This article will now discuss disorders of ocular stability and oscillopsia described in MS.


Nystagmus most typically occurs in the context of acute attacks in MS [13]. It is due to demyelination in the cerebellum or tracts between the cerebellum and brainstem [4].

There are different forms of nystagmus which may be seen as part of the clinical manifestation of MS. It can be split into jerk nystagmus, which encompasses GEN and primary position nystagmus, and pendular nystagmus.

The most common form of nystagmus in MS is seen in association with INO, whereby the contralateral abducting eye exhibits horizontal gaze-evoked nystagmus (as discussed above).

Sixteen percent of patients with MS have some form of GEN. It rarely causes symptoms and typically occurs in a chronic disease pattern.

Demyelinating lesions affecting the cervicomedullary junction or cerebellum can produce downbeat nystagmus [11].

Patients may exhibit upbeat GEN the presence of bilateral INOs [11].

Pendular nystagmus is rare, however is the most troublesome form of nystagmus symptomatically. It is defined as nystagmus in a sinusoidal or pendular trajectory, in which there are rhythmic, slow-phase oscillations [16]. Acquired pendular nystagmus is most commonly caused by MS, and it occurs as a chronic disorder. It is the result of a lesion in Mollaret’s triangle, which refers to the connection between the red nucleus, inferior olive, and dentate nucleus [11]. Pendular nystagmus in primary gaze causing troubling symptoms of oscillopsia and disruption to visual acuity [16]. Oculopalatal myoclonus can develop in this condition, in which eye movements occur synchronously with movements of the palate [11].

Saccadic intrusions and dysmetria

Saccadic intrusions are rapid, involuntary conjugate eye movements that result in disturbance of visual fixation [17]. Although a degree of saccadic intrusions is seen in healthy individuals, they occur at greater frequencies and amplitudes when associated with a pathological process. Saccadic intrusions can be seen as a feature of an acute relapse or as chronic disease in MS. Square-wave jerks and square wave pulses are the most common types of saccadic intrusion seen in MS. Square wave jerks are back and forth jerky movements with pauses, or intervals, between each eye movement. Square wave pulses are similar but with a higher frequency and shorter intervals. They occur due to demyelinating cerebellar lesions [18].

Saccadic dysmetria refers to failure of saccades to achieve visual fixation on the intended target – either overshooting (hypermetria) or undershooting (hypometria), or an error of saccade direction [18]. It is one of the commonest chronic ocular motor disorders in MS. It occurs secondary to lesions of the dorsal oculomotor vermis and fastigial oculomotor region of the cerebellum. Directional dysmetria and hypermetria are the commonest forms in MS [13].


MS can affect every portion of the visual system and thus produces a wide and varied range of clinical syndromes. The commonest ocular manifestations seen in MS are acute optic neuritis, INO, nystagmus and saccadic disturbances. Some features of ocular disease can be acutely disabling, for example due to acutely reduced visual acuity seen in AON. Ocular dysmotility disorders may demonstrate longer term effects which can significantly impact quality of life. It is important for the clinician to be aware of the hallmark features seen on clinical examination as, if detected promptly, early referral and initiation of treatment leads to improved disease outcomes [3]. Furthermore, improved localisation of disease on clinical examination may shed light on the most appropriate management course and surveillance schedule, thus limiting disease activity and progression [7].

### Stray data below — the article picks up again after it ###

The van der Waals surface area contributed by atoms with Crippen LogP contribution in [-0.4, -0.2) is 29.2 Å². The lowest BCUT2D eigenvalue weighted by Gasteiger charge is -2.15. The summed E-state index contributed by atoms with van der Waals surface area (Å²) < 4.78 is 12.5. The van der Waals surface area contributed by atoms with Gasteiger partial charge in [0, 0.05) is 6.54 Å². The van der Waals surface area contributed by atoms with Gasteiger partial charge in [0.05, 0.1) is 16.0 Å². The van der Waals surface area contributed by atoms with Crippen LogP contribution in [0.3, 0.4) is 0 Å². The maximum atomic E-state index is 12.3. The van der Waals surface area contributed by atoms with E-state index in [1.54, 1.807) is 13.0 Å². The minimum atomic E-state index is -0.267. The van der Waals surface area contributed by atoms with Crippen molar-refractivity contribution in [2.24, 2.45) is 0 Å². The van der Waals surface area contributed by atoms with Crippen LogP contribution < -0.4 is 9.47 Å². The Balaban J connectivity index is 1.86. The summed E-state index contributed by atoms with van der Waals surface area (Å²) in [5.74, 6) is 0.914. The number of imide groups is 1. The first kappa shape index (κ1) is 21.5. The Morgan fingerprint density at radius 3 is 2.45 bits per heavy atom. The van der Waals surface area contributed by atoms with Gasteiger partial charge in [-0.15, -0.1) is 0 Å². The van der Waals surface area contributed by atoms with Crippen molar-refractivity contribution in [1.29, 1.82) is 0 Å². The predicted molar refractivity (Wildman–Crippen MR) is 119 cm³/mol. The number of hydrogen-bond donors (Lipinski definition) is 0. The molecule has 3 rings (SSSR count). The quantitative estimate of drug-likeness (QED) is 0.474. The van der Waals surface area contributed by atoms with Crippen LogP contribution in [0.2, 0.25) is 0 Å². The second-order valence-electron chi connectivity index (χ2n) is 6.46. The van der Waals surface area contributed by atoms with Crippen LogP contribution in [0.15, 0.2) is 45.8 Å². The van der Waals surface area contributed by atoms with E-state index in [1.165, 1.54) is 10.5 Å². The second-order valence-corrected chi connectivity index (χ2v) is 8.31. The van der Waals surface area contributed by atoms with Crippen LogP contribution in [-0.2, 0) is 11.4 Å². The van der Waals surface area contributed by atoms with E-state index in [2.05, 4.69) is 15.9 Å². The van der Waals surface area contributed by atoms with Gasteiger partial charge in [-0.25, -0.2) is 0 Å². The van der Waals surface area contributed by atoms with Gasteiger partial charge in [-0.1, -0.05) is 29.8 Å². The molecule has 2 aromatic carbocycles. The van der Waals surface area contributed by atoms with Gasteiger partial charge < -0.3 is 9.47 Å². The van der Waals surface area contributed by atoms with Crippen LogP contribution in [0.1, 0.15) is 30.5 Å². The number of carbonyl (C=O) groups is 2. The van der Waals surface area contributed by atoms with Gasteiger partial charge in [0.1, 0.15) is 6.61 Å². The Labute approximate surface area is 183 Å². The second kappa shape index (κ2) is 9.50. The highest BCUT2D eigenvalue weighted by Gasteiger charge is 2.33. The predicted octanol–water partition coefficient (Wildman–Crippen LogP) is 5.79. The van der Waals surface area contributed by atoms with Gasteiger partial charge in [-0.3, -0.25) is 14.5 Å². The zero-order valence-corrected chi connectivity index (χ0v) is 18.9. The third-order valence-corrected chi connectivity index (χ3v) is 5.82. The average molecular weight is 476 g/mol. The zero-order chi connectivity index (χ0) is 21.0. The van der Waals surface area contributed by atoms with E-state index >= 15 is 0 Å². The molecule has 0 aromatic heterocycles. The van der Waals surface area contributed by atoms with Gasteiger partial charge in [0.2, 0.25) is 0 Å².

1. Walton C, King R, Rechtman L, et al. Rising prevalence of multiple sclerosis worldwide: insights from the Atlas of MS, third edition. Multiple Sclerosis Journal 2020;26(14):1816-21.
2. Chen L, Gordon L. Ocular manifestations of multiple sclerosis. Current Opinion in Ophthalmology 2005;16(5):315-20.
3. Landfeldt E, Castelo-Branco A, Svedbom A, et al. The long-term impact of early treatment of multiple sclerosis on the risk of disability pension. J Neurol 2018;265(3):701-7.
4. Hoff J, Dhayalan M, Midelfart A, et al. Synsproblemer ved multippel sklerose. Tidsskr Nor Laegeforen 2019;139(11):10.
5. Frohman T, Graves J, Balcer L, et al. The neuro-ophthalmology of multiple sclerosis. Continuum 2010;16:122-46.
6. Costello F. Vision disturbances in multiple sclerosis. Semin Neurol 2016;36(2):185-95.
7. O’Riordan JI, Thompson AJ, Kingsley DPE, et al. The prognostic value of brain MRI in clinically isolated syndromes of the CNS a 10-year follow-up. Brain 1998;121(3):495-503.
8. Kale N. Optic neuritis as an early sign of multiple sclerosis. Eye and Brain 2016;8:195-202.
9. Huda S, Whittam D, Bhojak M, et al. Neuromyelitis optica spectrum disorders. Clin Med 2019;19(2):169-76.
10. Hoorbakht H. Optic neuritis, its differential diagnosis and management. Open Ophthalmol J 2012;6(1):65-72.
11. Jacobs D, Galetta S. Multiple sclerosis and the visual system. Ophthalmol Clin North Am 2004;17(3):265-73.
12. Costello F, Burton J, Lee A. Neuro-ophthalmologic manifestations of multiple sclerosis. Medscape 2022. Epub ahead of print.
13. Nerrant E, Tilikete C. Ocular motor manifestations of multiple sclerosis. J Neuroophthalmol 2017;37(3):332-40.
14. Jacobson D, Moster M, Eggenberger E, et al. Isolated trochlear nerve palsy in patients with multiple sclerosis. Neurology 1999;53(4):877-9.
15. Al-Zubidi N, Okla Suleiman A, Harish Bindiganavile S. Cranial Nerve 4 Palsy – EyeWiki.
Last accessed August 2022.
16. Kang S, Shaikh A. Acquired pendular nystagmus. J Neurol Sci 2017;375:8-17.
17. Lemos J, Eggenberger E. Saccadic intrusions. Curr Opin Neurol 2013;26(1):59-66.
18. Serra A, Chisari C, Matta M. Eye movement abnormalities in multiple sclerosis: pathogenesis, modeling, and treatment. Frontiers in Neurology. 2018;9:31.

Declaration of competing interests: None declared.



Share This
Alice Ditchfield

Imperial College Healthcare Trust, London UK.

View Full Profile
Ali Yagan

Consultant Ophthalmic Surgeon, Neuro-ophthalmology and Ocular Motility, Manchester Royal Eye Hospital, UK.

View Full Profile